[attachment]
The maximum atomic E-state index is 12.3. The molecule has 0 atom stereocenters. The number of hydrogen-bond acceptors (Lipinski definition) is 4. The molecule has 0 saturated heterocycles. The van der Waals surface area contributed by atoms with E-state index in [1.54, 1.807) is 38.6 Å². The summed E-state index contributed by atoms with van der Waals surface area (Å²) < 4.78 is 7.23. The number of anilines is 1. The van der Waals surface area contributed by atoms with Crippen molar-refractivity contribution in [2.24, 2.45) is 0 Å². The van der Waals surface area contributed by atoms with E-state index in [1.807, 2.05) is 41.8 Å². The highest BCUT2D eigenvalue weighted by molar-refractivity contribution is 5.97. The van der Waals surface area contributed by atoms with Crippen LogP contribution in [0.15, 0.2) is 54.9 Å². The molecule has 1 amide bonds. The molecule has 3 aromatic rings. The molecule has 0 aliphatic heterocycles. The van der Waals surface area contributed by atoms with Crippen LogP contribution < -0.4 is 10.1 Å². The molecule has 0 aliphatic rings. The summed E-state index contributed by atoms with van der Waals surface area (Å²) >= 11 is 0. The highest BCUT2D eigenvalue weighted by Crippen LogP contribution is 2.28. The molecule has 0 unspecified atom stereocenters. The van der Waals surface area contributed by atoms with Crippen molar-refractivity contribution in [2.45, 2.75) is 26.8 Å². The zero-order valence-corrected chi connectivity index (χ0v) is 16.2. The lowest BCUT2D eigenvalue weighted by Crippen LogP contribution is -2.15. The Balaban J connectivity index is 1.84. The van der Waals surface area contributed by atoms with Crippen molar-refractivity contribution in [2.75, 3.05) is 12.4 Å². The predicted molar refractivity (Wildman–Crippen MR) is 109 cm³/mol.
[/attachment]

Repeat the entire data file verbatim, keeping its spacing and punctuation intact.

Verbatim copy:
The maximum atomic E-state index is 12.3. The molecule has 0 atom stereocenters. The number of hydrogen-bond acceptors (Lipinski definition) is 4. The molecule has 0 saturated heterocycles. The van der Waals surface area contributed by atoms with E-state index in [1.54, 1.807) is 38.6 Å². The summed E-state index contributed by atoms with van der Waals surface area (Å²) < 4.78 is 7.23. The number of anilines is 1. The van der Waals surface area contributed by atoms with Crippen molar-refractivity contribution in [2.24, 2.45) is 0 Å². The van der Waals surface area contributed by atoms with E-state index in [1.807, 2.05) is 41.8 Å². The highest BCUT2D eigenvalue weighted by molar-refractivity contribution is 5.97. The van der Waals surface area contributed by atoms with Crippen LogP contribution in [0.15, 0.2) is 54.9 Å². The molecule has 1 amide bonds. The molecule has 3 aromatic rings. The molecule has 0 aliphatic heterocycles. The van der Waals surface area contributed by atoms with Crippen LogP contribution < -0.4 is 10.1 Å². The molecule has 0 aliphatic rings. The summed E-state index contributed by atoms with van der Waals surface area (Å²) >= 11 is 0. The highest BCUT2D eigenvalue weighted by Crippen LogP contribution is 2.28. The molecule has 0 unspecified atom stereocenters. The van der Waals surface area contributed by atoms with Crippen molar-refractivity contribution in [2.45, 2.75) is 26.8 Å². The zero-order valence-corrected chi connectivity index (χ0v) is 16.2. The lowest BCUT2D eigenvalue weighted by Crippen LogP contribution is -2.15. The Balaban J connectivity index is 1.84. The van der Waals surface area contributed by atoms with Crippen molar-refractivity contribution in [2.75, 3.05) is 12.4 Å². The predicted molar refractivity (Wildman–Crippen MR) is 109 cm³/mol.